Tyrannicide: Now in a Theater Near You
By Bryan Caplan
Valkyrie, Bryan Singer‘s film about the 1944 officers’ plot against Hitler, is worth seeing. But I’m admittedly a little biased. After all, my first academic publication (in the Humane Studies Review) has a whole section on the philosophy of tyrannicide.
In hindsight, I’m amazed that people who don’t think twice about killing conscripts (or even civilians) are so reluctant to justify violence against serial killer statesmen. What could be less objectionable than trying to stop mass murder by killing the specific individuals most responsible for it?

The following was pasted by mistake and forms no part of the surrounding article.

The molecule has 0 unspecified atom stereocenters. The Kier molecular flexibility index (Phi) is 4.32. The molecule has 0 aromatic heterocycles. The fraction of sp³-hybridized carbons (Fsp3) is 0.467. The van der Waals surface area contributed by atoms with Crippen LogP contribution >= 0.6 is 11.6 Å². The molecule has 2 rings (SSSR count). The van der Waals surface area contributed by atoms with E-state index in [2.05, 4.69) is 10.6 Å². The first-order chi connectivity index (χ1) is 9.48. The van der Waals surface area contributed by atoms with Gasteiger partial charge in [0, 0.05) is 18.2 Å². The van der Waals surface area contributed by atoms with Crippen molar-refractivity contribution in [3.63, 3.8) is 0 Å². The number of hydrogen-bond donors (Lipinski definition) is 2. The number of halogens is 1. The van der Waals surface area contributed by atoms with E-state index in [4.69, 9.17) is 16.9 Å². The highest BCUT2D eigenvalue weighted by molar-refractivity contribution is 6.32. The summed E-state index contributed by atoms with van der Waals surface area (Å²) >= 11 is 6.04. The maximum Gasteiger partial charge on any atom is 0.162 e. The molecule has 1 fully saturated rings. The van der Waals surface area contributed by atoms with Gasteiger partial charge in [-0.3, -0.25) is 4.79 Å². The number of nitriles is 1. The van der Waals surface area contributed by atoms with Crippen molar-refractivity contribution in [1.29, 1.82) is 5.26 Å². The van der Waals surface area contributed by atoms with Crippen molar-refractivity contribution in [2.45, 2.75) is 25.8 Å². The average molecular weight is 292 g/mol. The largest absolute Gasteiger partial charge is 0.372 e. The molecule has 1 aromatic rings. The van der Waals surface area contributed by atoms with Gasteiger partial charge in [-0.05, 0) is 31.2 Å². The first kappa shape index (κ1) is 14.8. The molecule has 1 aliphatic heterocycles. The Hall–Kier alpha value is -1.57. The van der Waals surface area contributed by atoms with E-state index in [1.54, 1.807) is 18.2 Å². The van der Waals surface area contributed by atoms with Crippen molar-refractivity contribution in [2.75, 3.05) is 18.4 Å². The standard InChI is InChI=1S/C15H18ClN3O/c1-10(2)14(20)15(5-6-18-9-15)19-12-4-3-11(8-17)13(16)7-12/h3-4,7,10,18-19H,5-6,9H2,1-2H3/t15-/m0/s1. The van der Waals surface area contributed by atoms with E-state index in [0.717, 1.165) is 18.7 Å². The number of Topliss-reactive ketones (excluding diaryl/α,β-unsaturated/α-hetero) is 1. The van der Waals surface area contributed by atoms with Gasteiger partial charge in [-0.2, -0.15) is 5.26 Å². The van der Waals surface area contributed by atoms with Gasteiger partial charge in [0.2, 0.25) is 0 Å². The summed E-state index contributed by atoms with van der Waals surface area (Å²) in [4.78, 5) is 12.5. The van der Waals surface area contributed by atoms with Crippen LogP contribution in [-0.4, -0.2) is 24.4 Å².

If the philosophical case for tyrannicide is so strong, why do so many people – including the members of the 1944 plot against Hitler – have such strong moral qualms against it? My best guess is that (a) there is a high correlation between moral virtue and obedience to authority, and (b) political leaders are very reluctant to support tyrannicide because they’re worried about retaliation and/or setting a precedent. But I wonder if that’s a little too conspiratorial. Any thoughts?